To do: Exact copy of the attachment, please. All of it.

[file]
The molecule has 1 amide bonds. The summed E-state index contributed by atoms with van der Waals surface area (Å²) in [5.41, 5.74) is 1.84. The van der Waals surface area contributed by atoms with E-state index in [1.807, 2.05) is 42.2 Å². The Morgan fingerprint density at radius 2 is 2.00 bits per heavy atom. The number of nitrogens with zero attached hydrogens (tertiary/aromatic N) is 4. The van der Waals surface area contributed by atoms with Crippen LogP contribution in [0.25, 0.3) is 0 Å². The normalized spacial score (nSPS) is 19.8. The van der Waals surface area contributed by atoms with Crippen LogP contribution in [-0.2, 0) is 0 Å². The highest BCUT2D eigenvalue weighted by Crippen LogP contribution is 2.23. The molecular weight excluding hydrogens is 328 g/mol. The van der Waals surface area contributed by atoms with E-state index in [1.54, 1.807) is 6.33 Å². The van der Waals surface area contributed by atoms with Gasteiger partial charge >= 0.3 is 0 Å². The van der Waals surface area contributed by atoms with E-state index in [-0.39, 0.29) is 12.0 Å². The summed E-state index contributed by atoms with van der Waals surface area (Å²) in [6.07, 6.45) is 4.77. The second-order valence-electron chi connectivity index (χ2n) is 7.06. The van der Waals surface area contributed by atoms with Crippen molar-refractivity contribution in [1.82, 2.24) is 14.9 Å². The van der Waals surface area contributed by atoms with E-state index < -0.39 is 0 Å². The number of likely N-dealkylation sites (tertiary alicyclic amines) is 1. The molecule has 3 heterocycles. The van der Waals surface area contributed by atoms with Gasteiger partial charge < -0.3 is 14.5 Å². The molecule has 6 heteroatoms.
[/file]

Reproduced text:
The molecule has 1 amide bonds. The summed E-state index contributed by atoms with van der Waals surface area (Å²) in [5.41, 5.74) is 1.84. The van der Waals surface area contributed by atoms with E-state index in [1.807, 2.05) is 42.2 Å². The Morgan fingerprint density at radius 2 is 2.00 bits per heavy atom. The number of nitrogens with zero attached hydrogens (tertiary/aromatic N) is 4. The van der Waals surface area contributed by atoms with Crippen LogP contribution in [0.25, 0.3) is 0 Å². The normalized spacial score (nSPS) is 19.8. The van der Waals surface area contributed by atoms with Crippen LogP contribution in [-0.2, 0) is 0 Å². The highest BCUT2D eigenvalue weighted by Crippen LogP contribution is 2.23. The molecular weight excluding hydrogens is 328 g/mol. The van der Waals surface area contributed by atoms with E-state index in [1.54, 1.807) is 6.33 Å². The van der Waals surface area contributed by atoms with Gasteiger partial charge >= 0.3 is 0 Å². The van der Waals surface area contributed by atoms with E-state index in [-0.39, 0.29) is 12.0 Å². The summed E-state index contributed by atoms with van der Waals surface area (Å²) in [6.07, 6.45) is 4.77. The second-order valence-electron chi connectivity index (χ2n) is 7.06. The van der Waals surface area contributed by atoms with Crippen molar-refractivity contribution in [1.82, 2.24) is 14.9 Å². The van der Waals surface area contributed by atoms with E-state index < -0.39 is 0 Å². The number of likely N-dealkylation sites (tertiary alicyclic amines) is 1. The molecule has 3 heterocycles. The van der Waals surface area contributed by atoms with Gasteiger partial charge < -0.3 is 14.5 Å². The molecule has 6 heteroatoms.